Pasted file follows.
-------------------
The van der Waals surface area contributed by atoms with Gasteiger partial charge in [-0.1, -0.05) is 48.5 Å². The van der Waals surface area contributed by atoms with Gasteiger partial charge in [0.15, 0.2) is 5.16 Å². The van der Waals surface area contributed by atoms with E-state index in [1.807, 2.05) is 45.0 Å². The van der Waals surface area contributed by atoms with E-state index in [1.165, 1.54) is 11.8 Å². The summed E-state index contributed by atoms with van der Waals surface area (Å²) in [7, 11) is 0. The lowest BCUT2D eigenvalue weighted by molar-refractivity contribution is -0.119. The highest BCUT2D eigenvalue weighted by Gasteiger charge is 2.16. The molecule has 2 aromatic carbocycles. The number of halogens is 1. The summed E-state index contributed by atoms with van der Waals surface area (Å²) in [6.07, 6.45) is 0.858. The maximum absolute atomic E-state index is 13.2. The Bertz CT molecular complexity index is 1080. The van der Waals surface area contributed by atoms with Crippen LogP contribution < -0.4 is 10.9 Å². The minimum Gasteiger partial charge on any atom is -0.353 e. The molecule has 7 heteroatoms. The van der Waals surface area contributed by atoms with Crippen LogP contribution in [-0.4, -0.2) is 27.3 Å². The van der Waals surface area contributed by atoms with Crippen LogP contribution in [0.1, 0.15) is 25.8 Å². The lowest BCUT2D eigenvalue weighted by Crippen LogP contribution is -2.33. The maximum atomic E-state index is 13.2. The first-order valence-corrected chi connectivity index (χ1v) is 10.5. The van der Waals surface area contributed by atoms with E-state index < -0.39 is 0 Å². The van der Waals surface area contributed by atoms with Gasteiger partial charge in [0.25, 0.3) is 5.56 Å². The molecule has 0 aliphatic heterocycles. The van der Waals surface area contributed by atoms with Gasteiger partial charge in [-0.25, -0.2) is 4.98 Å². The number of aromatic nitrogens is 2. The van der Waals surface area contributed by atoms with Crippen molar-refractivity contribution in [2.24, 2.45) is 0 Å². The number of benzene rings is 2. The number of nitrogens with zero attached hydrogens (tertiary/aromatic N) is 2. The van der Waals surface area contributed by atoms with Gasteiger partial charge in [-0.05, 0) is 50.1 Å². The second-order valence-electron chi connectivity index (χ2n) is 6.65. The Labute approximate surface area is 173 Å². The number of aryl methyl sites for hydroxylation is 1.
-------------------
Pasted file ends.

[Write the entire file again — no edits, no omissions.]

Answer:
The van der Waals surface area contributed by atoms with Gasteiger partial charge in [-0.1, -0.05) is 48.5 Å². The van der Waals surface area contributed by atoms with Gasteiger partial charge in [0.15, 0.2) is 5.16 Å². The van der Waals surface area contributed by atoms with E-state index in [1.807, 2.05) is 45.0 Å². The van der Waals surface area contributed by atoms with E-state index in [1.165, 1.54) is 11.8 Å². The summed E-state index contributed by atoms with van der Waals surface area (Å²) in [7, 11) is 0. The lowest BCUT2D eigenvalue weighted by molar-refractivity contribution is -0.119. The highest BCUT2D eigenvalue weighted by Gasteiger charge is 2.16. The molecule has 2 aromatic carbocycles. The number of halogens is 1. The summed E-state index contributed by atoms with van der Waals surface area (Å²) in [6.07, 6.45) is 0.858. The maximum absolute atomic E-state index is 13.2. The Bertz CT molecular complexity index is 1080. The van der Waals surface area contributed by atoms with Crippen LogP contribution < -0.4 is 10.9 Å². The minimum Gasteiger partial charge on any atom is -0.353 e. The molecule has 7 heteroatoms. The van der Waals surface area contributed by atoms with Crippen LogP contribution in [-0.4, -0.2) is 27.3 Å². The van der Waals surface area contributed by atoms with Crippen LogP contribution in [0.1, 0.15) is 25.8 Å². The lowest BCUT2D eigenvalue weighted by Crippen LogP contribution is -2.33. The maximum atomic E-state index is 13.2. The first-order valence-corrected chi connectivity index (χ1v) is 10.5. The van der Waals surface area contributed by atoms with E-state index < -0.39 is 0 Å². The van der Waals surface area contributed by atoms with Gasteiger partial charge in [0.25, 0.3) is 5.56 Å². The molecule has 0 aliphatic heterocycles. The van der Waals surface area contributed by atoms with Gasteiger partial charge in [-0.25, -0.2) is 4.98 Å². The number of aromatic nitrogens is 2. The van der Waals surface area contributed by atoms with Crippen molar-refractivity contribution in [2.24, 2.45) is 0 Å². The number of benzene rings is 2. The number of nitrogens with zero attached hydrogens (tertiary/aromatic N) is 2. The van der Waals surface area contributed by atoms with Gasteiger partial charge in [-0.05, 0) is 50.1 Å². The second-order valence-electron chi connectivity index (χ2n) is 6.65. The Labute approximate surface area is 173 Å². The number of aryl methyl sites for hydroxylation is 1.